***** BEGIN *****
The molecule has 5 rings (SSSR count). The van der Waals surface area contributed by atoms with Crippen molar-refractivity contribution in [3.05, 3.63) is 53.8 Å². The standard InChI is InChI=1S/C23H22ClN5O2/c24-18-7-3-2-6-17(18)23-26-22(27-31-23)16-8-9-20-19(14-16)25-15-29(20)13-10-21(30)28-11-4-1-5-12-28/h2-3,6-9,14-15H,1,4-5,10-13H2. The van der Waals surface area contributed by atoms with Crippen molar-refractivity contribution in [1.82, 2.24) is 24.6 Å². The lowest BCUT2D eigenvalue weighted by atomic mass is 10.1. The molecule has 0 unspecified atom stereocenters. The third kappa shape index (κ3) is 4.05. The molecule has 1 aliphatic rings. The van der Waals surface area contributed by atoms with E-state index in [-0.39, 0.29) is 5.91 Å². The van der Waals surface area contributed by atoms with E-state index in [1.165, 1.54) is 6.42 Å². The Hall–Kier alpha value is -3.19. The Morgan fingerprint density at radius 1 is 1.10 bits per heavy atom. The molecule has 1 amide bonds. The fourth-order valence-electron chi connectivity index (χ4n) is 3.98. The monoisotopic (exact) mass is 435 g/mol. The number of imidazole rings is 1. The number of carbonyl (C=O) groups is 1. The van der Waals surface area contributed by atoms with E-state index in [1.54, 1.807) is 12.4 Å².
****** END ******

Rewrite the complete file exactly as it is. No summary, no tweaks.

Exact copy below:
The molecule has 5 rings (SSSR count). The van der Waals surface area contributed by atoms with Crippen molar-refractivity contribution in [3.05, 3.63) is 53.8 Å². The standard InChI is InChI=1S/C23H22ClN5O2/c24-18-7-3-2-6-17(18)23-26-22(27-31-23)16-8-9-20-19(14-16)25-15-29(20)13-10-21(30)28-11-4-1-5-12-28/h2-3,6-9,14-15H,1,4-5,10-13H2. The van der Waals surface area contributed by atoms with Crippen molar-refractivity contribution in [1.82, 2.24) is 24.6 Å². The lowest BCUT2D eigenvalue weighted by atomic mass is 10.1. The molecule has 0 unspecified atom stereocenters. The third kappa shape index (κ3) is 4.05. The molecule has 1 aliphatic rings. The van der Waals surface area contributed by atoms with E-state index in [-0.39, 0.29) is 5.91 Å². The van der Waals surface area contributed by atoms with E-state index in [1.165, 1.54) is 6.42 Å². The Hall–Kier alpha value is -3.19. The Morgan fingerprint density at radius 1 is 1.10 bits per heavy atom. The molecule has 1 amide bonds. The fourth-order valence-electron chi connectivity index (χ4n) is 3.98. The monoisotopic (exact) mass is 435 g/mol. The number of imidazole rings is 1. The number of carbonyl (C=O) groups is 1. The van der Waals surface area contributed by atoms with E-state index in [1.54, 1.807) is 12.4 Å².